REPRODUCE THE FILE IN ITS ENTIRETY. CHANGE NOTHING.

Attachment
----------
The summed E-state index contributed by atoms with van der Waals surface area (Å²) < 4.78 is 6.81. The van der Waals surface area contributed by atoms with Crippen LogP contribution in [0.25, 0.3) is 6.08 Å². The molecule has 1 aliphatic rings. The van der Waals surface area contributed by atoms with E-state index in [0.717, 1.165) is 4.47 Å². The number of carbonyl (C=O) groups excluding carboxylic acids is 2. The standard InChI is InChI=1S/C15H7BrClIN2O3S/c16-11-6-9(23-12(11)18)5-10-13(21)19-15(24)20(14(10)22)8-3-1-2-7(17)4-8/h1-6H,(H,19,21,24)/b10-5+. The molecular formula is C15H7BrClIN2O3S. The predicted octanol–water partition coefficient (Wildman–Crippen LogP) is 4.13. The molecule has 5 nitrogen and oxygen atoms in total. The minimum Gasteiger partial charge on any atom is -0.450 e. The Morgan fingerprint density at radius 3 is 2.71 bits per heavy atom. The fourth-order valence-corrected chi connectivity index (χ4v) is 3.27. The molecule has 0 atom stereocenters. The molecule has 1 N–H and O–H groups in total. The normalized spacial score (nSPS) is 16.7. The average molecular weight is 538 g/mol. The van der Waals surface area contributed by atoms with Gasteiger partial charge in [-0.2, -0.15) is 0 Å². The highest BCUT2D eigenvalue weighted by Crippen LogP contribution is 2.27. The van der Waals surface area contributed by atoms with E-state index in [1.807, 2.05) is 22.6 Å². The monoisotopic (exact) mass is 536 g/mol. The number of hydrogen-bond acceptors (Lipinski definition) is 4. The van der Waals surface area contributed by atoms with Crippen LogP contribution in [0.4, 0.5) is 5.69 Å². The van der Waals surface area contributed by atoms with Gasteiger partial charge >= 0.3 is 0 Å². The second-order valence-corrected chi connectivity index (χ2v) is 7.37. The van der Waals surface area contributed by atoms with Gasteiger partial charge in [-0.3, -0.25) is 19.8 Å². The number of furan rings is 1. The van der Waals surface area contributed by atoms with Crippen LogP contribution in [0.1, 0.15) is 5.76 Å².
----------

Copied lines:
The summed E-state index contributed by atoms with van der Waals surface area (Å²) < 4.78 is 6.81. The van der Waals surface area contributed by atoms with Crippen LogP contribution in [0.25, 0.3) is 6.08 Å². The molecule has 1 aliphatic rings. The van der Waals surface area contributed by atoms with E-state index in [0.717, 1.165) is 4.47 Å². The number of carbonyl (C=O) groups excluding carboxylic acids is 2. The standard InChI is InChI=1S/C15H7BrClIN2O3S/c16-11-6-9(23-12(11)18)5-10-13(21)19-15(24)20(14(10)22)8-3-1-2-7(17)4-8/h1-6H,(H,19,21,24)/b10-5+. The molecular formula is C15H7BrClIN2O3S. The predicted octanol–water partition coefficient (Wildman–Crippen LogP) is 4.13. The molecule has 5 nitrogen and oxygen atoms in total. The minimum Gasteiger partial charge on any atom is -0.450 e. The Morgan fingerprint density at radius 3 is 2.71 bits per heavy atom. The fourth-order valence-corrected chi connectivity index (χ4v) is 3.27. The molecule has 0 atom stereocenters. The molecule has 1 N–H and O–H groups in total. The normalized spacial score (nSPS) is 16.7. The average molecular weight is 538 g/mol. The van der Waals surface area contributed by atoms with Gasteiger partial charge in [-0.2, -0.15) is 0 Å². The highest BCUT2D eigenvalue weighted by Crippen LogP contribution is 2.27. The van der Waals surface area contributed by atoms with E-state index in [1.807, 2.05) is 22.6 Å². The monoisotopic (exact) mass is 536 g/mol. The number of hydrogen-bond acceptors (Lipinski definition) is 4. The van der Waals surface area contributed by atoms with Crippen LogP contribution in [0.4, 0.5) is 5.69 Å². The van der Waals surface area contributed by atoms with Gasteiger partial charge >= 0.3 is 0 Å². The second-order valence-corrected chi connectivity index (χ2v) is 7.37. The van der Waals surface area contributed by atoms with Gasteiger partial charge in [-0.3, -0.25) is 19.8 Å². The number of furan rings is 1. The van der Waals surface area contributed by atoms with Crippen LogP contribution in [0.1, 0.15) is 5.76 Å².